Williams agrees that the time is ripe for an increase in Black head
coaches, pointing to the proliferation of Black offensive and defensive
coordinators. And he also places the onus for the poor numbers on the
shoulders of the administrations at TWIs.
“Sometimes [TWIs] wait for people to apply,” he says. “Instead,
they have to identify candidates and say, ‘Bring this person to me.’
Sometimes they don’t go far enough in identifying the top people.”
But Williams added that it is also incumbent upon the Black
athletics community “to identify those coaches who are significant
talent and talk to them about bridging the gap, being one of the first,
and opening doors for someone else.”
Rattling off the names of several prominent Black coaches, Williams
says, “We have to tell them, ‘You have talent, you have to aspire to
the next level. You can be the coach of Notre Dame.’ We have to put our
best up for consideration. We have to want to put these people up for
top leadership roles and inspire other coaches [to see] that they have
a chance at the next level…. We have to put — coaches there so they
can do what we know they can do and blaze a trail for others.”
And although Black coaches from HBCUs need to be included in the equation, they unfortunately are overlooked, says Williams.
“[TWs] are identifying the top Black coaches at other White
institutions and bring them into coordinator positions, the next step
to the head coach position,” he says. “But they are not coming from
Black programs where they are serving as head coaches.”
Widening the Inroads
“The inroad to a head job [for Black coaches from HBCUs] is to
leave Black institutions and go serve as an assistant at a White
school,” continues Williams. “Then you are in line for a [head
coaching] job, and that is what is not fair. It is difficult to get
selected from a Black school.”
“It is important that talent in those historically Black colleges
have the opportunity to be Division I-A coaches,” says the NCAA’s
Boggan. “They should be a place where people look and the ability to go
back and forth should be natural. There should be no stigma attached to
it. I am glad to see Dickerson and Cooper go to historically Black
schools, but it has got to go both ways.”
BCA’s Washington was “pleasantly surprised” to see Cooper and
Dickerson end up where re they did. However, he always felt HBCUs were
hotbeds of coaching talent, although “they haven’t been accepted like
that. We have to fight against that.”
Whitcomb, of the NCAA, says that TWIs searching for Black head
coaches are not sensitive to HBCUs, “where there are people already
serving as head coaches and in coordinator positions.” He rejects the
notion that HBCUs have inferior athletics programs.
JMU’s Wood offers a novel approach to the problem. Over the next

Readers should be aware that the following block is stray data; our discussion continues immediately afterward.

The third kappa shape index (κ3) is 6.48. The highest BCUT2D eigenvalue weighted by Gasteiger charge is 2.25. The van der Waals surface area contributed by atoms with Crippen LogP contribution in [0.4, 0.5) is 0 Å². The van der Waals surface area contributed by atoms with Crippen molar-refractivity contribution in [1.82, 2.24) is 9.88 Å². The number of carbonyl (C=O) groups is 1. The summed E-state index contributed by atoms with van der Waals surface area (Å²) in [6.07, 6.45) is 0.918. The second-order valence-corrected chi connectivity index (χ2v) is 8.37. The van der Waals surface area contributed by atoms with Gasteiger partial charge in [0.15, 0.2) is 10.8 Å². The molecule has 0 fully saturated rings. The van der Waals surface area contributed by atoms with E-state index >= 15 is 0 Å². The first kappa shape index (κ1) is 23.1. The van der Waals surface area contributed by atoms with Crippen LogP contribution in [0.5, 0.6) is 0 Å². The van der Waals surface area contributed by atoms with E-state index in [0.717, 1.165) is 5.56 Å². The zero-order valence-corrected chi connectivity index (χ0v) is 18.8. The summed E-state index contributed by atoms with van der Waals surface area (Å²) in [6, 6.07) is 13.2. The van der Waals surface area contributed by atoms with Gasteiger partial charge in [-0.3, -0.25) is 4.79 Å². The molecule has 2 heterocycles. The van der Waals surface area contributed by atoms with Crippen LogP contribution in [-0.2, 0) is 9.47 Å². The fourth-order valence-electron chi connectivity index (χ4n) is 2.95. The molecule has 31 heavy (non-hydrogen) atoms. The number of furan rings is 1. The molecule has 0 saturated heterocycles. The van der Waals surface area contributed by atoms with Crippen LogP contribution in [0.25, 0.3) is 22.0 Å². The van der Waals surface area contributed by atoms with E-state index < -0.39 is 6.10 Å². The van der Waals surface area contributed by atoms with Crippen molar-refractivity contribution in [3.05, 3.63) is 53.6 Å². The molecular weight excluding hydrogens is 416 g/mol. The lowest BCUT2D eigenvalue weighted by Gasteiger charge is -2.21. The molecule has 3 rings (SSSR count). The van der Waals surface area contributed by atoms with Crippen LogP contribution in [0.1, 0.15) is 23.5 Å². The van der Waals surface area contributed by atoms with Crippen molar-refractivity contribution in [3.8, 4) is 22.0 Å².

ten years, he suggests that a few Black institutions — based on
geography, size, and commitment — be phased into Division I-A
conferences with the blessing and help of the NCAA.
The highest level of collegiate athletic competition an HBCU can
currently aspire to is Division I-AA. Aside from being less-populated
campuses — usually — Division I-AA institutions are allowed to offer
only sixty-three football scholarships, as opposed to the eighty-five
offered at I-A schools; have much less access to television exposure
and the rewards garnered from that exposure; and are not permitted to
participate in the large revenue-producing bowl games at the end of the
The new Division I-A schools could then participate in Division IA
revenue sharing and television exposure, as well as compete for
postseason bowl games. They would also be able to add twenty-two
additional scholarships, providing additional educational opportunities
and allowing them to be more competitive.
The additional money, exposure, and higher level of competition
would help make Black schools more appealing to Black athletes,
providing recruitment equity, according to Wood.
And with the likelihood that the new Division I-A schools would
have Black head coaches and Black athletics administrators, those
institutions would provide an additional and equitable training ground
that White institutions would find more acceptable.
“Right now, the system is separate, but not equal,” says Wood.
“This plan would help to bring some kind of equity and get rid of the
Jim Crow system which right now is alive and well.”
“Good coaches should have the right, Black or White, to pursue jobs
on the open market,” says Williams. “If you get selected, it should be
because you bring something to the table that other candidates don’t
BI THE NUMBERS
Division I Male Student Athletes (in percentages)
Basketball Football Baseball
White 37.4 47.2 89.4
Black 61.0 52.0 6.5
Latino 1.6 1.8 4.1
COPYRIGHT 1998 Cox, Matthews & Associates
© Copyright 2005 by DiverseEducation.com